Police officer jailed for raping colleague heads to Court of Appeal

The lawyer representing a police officer jailed for raping his colleague says there has been a grave miscarriage of justice.

Jamie Anthony Foster. Source:

Jamie Anthony Foster was found guilty of groping and later raping a female officer after a jury trial in Auckland in March.

He has always maintained his innocence and today took his case to the Court of Appeal in an attempt to overturn his conviction.

Foster lost his composure on hearing the guilty verdicts at his trial - swearing in the dock and exclaiming it was not fair.

He adamantly denies raping his colleague - a crime for which he is now serving a six-year jail sentence.

In the Court of Appeal today, his lawyer Paul Borich said his client did not get a fair go.

"This appeal is about Jamie Foster and how his trial radically departed from normal trial practice to such an extent that he did not receive a fair trial and suffered a grave miscarriage of justice."

At trial, the female officer told the jury she woke up to the man raping her as she slept in a Kerikeri motel in February last year.

Today, Borich argued the jury did not hear all of the relevant evidence. He also criticised elements of how the trial ran in the specialist sexual violence court.

Borich said the use of faulty screens - set up to shield a complainant from the defendant - was not fair on his client.

He also criticised the Crown's closing submissions - notably Fiona Culliney's opening and closing addresses in which she told the jury Foster had "helped himself" to the woman.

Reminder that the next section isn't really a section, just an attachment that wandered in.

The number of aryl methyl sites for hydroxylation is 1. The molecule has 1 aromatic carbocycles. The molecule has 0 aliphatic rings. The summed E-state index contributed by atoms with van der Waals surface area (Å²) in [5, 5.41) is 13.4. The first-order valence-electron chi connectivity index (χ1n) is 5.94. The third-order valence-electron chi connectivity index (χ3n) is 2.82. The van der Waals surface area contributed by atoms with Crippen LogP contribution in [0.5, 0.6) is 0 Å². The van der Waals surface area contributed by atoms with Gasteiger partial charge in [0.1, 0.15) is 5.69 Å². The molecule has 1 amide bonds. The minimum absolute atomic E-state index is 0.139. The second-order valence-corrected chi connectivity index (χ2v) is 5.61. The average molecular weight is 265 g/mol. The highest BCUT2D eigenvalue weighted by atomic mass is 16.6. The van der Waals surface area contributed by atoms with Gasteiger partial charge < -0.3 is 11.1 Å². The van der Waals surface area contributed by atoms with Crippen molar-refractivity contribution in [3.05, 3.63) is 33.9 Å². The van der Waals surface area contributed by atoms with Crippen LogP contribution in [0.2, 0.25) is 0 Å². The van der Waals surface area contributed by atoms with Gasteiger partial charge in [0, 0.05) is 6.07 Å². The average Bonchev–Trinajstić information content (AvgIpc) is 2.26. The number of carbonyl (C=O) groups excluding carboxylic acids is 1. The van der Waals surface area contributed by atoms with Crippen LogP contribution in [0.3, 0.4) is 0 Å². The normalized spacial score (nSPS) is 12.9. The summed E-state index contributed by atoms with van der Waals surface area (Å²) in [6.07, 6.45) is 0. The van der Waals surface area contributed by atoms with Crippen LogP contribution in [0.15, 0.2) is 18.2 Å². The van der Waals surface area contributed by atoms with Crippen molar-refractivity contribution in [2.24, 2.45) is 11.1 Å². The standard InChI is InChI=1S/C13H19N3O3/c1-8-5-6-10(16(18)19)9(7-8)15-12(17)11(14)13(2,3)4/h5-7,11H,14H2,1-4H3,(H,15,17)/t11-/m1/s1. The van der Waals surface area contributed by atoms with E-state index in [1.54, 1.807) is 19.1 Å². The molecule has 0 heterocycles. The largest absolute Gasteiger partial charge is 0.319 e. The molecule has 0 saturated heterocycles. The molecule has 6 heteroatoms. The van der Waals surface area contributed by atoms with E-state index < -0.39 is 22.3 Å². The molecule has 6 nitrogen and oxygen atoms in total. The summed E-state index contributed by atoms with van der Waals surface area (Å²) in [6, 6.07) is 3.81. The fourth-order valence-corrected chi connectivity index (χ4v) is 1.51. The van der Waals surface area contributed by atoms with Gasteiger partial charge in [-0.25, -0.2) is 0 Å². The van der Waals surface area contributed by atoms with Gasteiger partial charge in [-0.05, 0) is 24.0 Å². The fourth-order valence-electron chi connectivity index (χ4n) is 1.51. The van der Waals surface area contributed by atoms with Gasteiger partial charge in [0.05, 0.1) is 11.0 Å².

"What the prosecutor there [did] ... was tap into contemporary and current victim themes. We cannot question victims. Not a woman who complains, not in 2020. If you do that, you are a victim denier, you are a victim blamer, you are anti-women, you are living in the past century."

Borich said such submissions amounted to moral blackmail and stopped jurors from doing their jobs as judges of the facts.

"It was subtle, powerful and inappropriate advocacy. It was a morally charged plea for the jury not to do their job, not to scrutinise her evidence. If you do in the jury room you are as bad as Borich, you are a victim blamer."

In response to Borich's points, Crown lawyer Karen Grau said the evidence and submissions presented at trial were sound and it was not accepted there had been a possible miscarriage of justice in the case.

Foster was not in court in person or via audio visual link today but had close to 50 supporters who sat in the public gallery wearing white shirts with badges that read 'Justice For Jamie'.

Justices Courtney, Woolford and Mander reserved their decision.